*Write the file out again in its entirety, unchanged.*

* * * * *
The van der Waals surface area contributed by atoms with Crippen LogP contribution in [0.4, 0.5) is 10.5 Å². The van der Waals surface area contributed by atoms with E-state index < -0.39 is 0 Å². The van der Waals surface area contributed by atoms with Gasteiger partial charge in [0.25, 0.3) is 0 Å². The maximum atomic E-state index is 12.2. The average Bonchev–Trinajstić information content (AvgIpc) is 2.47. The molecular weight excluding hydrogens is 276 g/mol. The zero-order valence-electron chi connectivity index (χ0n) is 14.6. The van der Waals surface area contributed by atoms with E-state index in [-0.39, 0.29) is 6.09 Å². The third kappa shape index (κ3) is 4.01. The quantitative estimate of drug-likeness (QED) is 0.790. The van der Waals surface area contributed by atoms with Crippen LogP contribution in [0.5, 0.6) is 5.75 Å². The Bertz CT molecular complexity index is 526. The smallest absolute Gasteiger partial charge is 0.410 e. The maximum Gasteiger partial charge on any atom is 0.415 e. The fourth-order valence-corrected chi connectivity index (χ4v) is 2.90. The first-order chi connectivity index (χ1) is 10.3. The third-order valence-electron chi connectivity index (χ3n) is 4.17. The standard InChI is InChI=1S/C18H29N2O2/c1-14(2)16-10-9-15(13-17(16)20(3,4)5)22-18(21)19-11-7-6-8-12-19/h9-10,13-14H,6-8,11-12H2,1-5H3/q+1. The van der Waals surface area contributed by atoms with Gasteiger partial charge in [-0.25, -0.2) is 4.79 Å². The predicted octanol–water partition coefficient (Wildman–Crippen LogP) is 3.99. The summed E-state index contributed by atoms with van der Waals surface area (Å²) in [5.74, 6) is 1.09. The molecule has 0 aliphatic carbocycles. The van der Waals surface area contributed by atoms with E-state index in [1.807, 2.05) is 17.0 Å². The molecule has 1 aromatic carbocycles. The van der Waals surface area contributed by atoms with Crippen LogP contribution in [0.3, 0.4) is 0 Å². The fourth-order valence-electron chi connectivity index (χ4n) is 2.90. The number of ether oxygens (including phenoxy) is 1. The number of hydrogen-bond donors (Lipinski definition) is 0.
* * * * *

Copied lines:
The van der Waals surface area contributed by atoms with Crippen LogP contribution in [0.4, 0.5) is 10.5 Å². The van der Waals surface area contributed by atoms with E-state index < -0.39 is 0 Å². The van der Waals surface area contributed by atoms with Gasteiger partial charge in [0.25, 0.3) is 0 Å². The maximum atomic E-state index is 12.2. The average Bonchev–Trinajstić information content (AvgIpc) is 2.47. The molecular weight excluding hydrogens is 276 g/mol. The zero-order valence-electron chi connectivity index (χ0n) is 14.6. The van der Waals surface area contributed by atoms with E-state index in [-0.39, 0.29) is 6.09 Å². The third kappa shape index (κ3) is 4.01. The quantitative estimate of drug-likeness (QED) is 0.790. The van der Waals surface area contributed by atoms with Crippen LogP contribution in [0.5, 0.6) is 5.75 Å². The Bertz CT molecular complexity index is 526. The smallest absolute Gasteiger partial charge is 0.410 e. The maximum Gasteiger partial charge on any atom is 0.415 e. The fourth-order valence-corrected chi connectivity index (χ4v) is 2.90. The first-order chi connectivity index (χ1) is 10.3. The third-order valence-electron chi connectivity index (χ3n) is 4.17. The standard InChI is InChI=1S/C18H29N2O2/c1-14(2)16-10-9-15(13-17(16)20(3,4)5)22-18(21)19-11-7-6-8-12-19/h9-10,13-14H,6-8,11-12H2,1-5H3/q+1. The van der Waals surface area contributed by atoms with Gasteiger partial charge in [-0.25, -0.2) is 4.79 Å². The predicted octanol–water partition coefficient (Wildman–Crippen LogP) is 3.99. The summed E-state index contributed by atoms with van der Waals surface area (Å²) in [5.74, 6) is 1.09. The molecule has 0 aliphatic carbocycles. The van der Waals surface area contributed by atoms with E-state index in [1.807, 2.05) is 17.0 Å². The molecule has 1 aromatic carbocycles. The van der Waals surface area contributed by atoms with Crippen LogP contribution in [0.3, 0.4) is 0 Å². The fourth-order valence-electron chi connectivity index (χ4n) is 2.90. The number of ether oxygens (including phenoxy) is 1. The number of hydrogen-bond donors (Lipinski definition) is 0.